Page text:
Even as Labor Secretary Alex Acosta stepped down, resigning his office in the in the face of public outrage, once again President Trump ran to a comfortable trope: It is all the media’s fault. If only journalists would focus on all the great things being done at the White House, if only reporters would quit being so negative, if only they would give up that annoying habit of pointing out the administration’s scandals – gosh, wouldn’t life be great?
“I know one thing,” Trump said, standing next to the departing secretary. “He did a great job. And until this came up there was never an ounce of problems.”
Really? Let’s review. As a U.S. Attorney in Florida, Acosta struck a sweetheart deal with business mogul Jeffrey Epstein. Although Epstein was facing possibly decades in prison for sex crimes involving minors, his lawyers and Acosta’s team made a secret deal. Epstein registered as a sex offender, spent just over a year in jail, and even then he was allowed out during the day for work. The whole nasty arrangement was hidden from the victims – dozens of underage women, children really – in violation of the law according to a Florida judge’s ruling earlier this year.
Yet, this week as new charges landed on Epstein, Acosta defended himself. His team of prosecutors was trying to “do the right thing” all those years ago. He really wanted Epstein to be in jail for 18 months. He was frustrated by the work release situation. He and Trump appeared confused by the fact that anyone is even upset about it now. In Trump’s words, what happened to Acosta is “very sad.”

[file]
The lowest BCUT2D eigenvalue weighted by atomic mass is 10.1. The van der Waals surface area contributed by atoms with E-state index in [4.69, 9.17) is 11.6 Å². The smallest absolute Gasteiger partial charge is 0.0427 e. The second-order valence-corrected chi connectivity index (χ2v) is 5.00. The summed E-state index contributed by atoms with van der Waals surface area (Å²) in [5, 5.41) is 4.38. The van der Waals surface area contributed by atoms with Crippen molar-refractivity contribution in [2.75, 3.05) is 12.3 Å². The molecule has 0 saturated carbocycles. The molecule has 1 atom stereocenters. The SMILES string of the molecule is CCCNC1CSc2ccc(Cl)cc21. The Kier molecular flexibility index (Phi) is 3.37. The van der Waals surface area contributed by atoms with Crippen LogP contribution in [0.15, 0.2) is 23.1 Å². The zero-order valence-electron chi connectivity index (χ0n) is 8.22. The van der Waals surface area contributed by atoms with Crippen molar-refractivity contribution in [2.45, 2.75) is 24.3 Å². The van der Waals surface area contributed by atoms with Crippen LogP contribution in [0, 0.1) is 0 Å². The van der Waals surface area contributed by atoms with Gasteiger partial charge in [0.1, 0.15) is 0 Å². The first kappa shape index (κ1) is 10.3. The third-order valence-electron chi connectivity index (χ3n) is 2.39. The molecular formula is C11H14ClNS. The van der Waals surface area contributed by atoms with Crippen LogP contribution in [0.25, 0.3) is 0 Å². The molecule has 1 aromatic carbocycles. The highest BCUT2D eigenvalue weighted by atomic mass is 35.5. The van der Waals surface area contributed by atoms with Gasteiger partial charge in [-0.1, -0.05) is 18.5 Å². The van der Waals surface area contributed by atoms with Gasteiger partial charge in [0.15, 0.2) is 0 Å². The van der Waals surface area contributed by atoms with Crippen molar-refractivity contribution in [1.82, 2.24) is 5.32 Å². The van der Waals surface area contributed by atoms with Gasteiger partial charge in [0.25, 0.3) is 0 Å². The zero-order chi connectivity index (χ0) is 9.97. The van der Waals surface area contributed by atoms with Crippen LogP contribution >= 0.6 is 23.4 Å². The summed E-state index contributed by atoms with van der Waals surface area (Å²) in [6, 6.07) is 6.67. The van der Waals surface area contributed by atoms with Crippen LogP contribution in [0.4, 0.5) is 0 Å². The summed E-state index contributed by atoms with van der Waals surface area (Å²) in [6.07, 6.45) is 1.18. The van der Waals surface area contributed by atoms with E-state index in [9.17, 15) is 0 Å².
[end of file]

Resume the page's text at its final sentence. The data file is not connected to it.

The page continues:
Not what happened to the girls. Not what happened to the justice system. Not what happened to that still glimmering American hope that public servants will serve the public with vigor, instead of allowing the rich and powerful – like Epstein – to skate. Neither Trump nor Acosta said a word about how “sad” all that is, during their goodbye session with the press. No, they were too busy tsk’ing the meddlesome media for bringing it all up.